1. Sleeping everywhere and anywhere!

They can literally sleep anywhere and everywhere. They can sleep on chairs, tables, desks, on the staircase, on the floor, and benches. Sleep is essential especially when you pull all nighters for projects and essays. One time one kid literally fell asleep while standing! How is that even possible?

  1. Thesis, investigatory project, and SDG debates

Basically these are the three most important things any Veritan must never mess up and slack off on. Your entire grade for the quarter depends on it. You want a good grade? Make sure your defense is solid and your facts are true. Wikipedia is not a reliable source and every student knows that there's no way you can get out of this. Here's an advice coming from a 10th Grader: sources are everything and paraphrasing is good. Never copy-paste unless you want your work to get a 0!

  1. Second chances

The best thing about Veritas is how kind the teachers are. Second chances are rare but if they know you're really trying your best to pass, they'll give you a second chance! This is why kids these days shouldn't slack off and give credit to their teachers. They try so hard and all they really want is for their students to pass. So better pass those assignments and projects on time and be kind. Kindness goes a long way and for sure these teachers do their best to give that. For sure I won't ever forget those who never gave up on me.


Veritas Catholic School is like any other school in the Philippines, but what makes our small school special is the fact that these teachers never give up on us and the students will always continue to create something beautiful. This small school has taught me so many things and even if we're cheeky sometimes, the teachers make sure to remind us of our values and I think every Veritan can relate to this.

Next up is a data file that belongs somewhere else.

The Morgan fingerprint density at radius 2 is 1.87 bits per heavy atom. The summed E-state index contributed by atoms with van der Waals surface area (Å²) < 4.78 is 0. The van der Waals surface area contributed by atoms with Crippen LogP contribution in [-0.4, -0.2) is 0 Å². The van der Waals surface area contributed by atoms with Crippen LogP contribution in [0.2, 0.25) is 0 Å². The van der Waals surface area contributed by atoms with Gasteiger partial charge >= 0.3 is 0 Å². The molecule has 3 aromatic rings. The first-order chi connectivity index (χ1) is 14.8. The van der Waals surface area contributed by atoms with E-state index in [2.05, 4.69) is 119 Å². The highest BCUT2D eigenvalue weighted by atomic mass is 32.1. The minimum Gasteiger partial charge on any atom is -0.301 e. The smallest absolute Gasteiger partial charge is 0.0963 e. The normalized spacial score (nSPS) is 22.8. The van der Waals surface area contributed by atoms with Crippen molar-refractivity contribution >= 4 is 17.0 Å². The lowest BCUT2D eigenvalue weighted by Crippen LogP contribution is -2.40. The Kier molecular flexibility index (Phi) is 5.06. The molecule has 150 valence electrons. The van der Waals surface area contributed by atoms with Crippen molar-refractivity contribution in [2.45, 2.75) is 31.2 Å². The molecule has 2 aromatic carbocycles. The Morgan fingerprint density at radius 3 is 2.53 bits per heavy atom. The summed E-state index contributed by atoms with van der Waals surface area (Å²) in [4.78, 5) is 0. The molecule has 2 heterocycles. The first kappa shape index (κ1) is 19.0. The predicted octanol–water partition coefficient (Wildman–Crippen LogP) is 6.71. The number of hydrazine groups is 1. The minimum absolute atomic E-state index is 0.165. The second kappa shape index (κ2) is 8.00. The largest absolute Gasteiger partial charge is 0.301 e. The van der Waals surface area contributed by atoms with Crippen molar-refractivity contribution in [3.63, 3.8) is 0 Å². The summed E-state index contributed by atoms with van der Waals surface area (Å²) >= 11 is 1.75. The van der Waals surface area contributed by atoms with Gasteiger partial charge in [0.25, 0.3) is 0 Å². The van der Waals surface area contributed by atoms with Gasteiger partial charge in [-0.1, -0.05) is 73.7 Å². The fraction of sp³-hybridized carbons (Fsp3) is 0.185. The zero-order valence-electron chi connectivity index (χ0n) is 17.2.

Want to write about your school and its students? Let us know by tweeting us @candymagdotcom or leaving a comment below!









About the author
Klaire Pabalan
Candymag.com Correspondent
I'm loud and proud about everything that interests me which are TV series, movies, and whatever you can think of. I'm known to be different but that's what makes me unique. Stay true and be you, Candy Girls!

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Today, I am sharing my mother's story. I wish my mother was a constant in my life, like an angel who guards you to sleep and comes right there when you called. But angels come back home too, in heaven where they always belonged, and my mother went back a little early. My mother died when I was 13 years old. My last memory of my mother: Letting go when you are not yet ready is a very cruel thing that one has to ever experience. It is a sudden wave of total sadness and desperation crashing into your very core.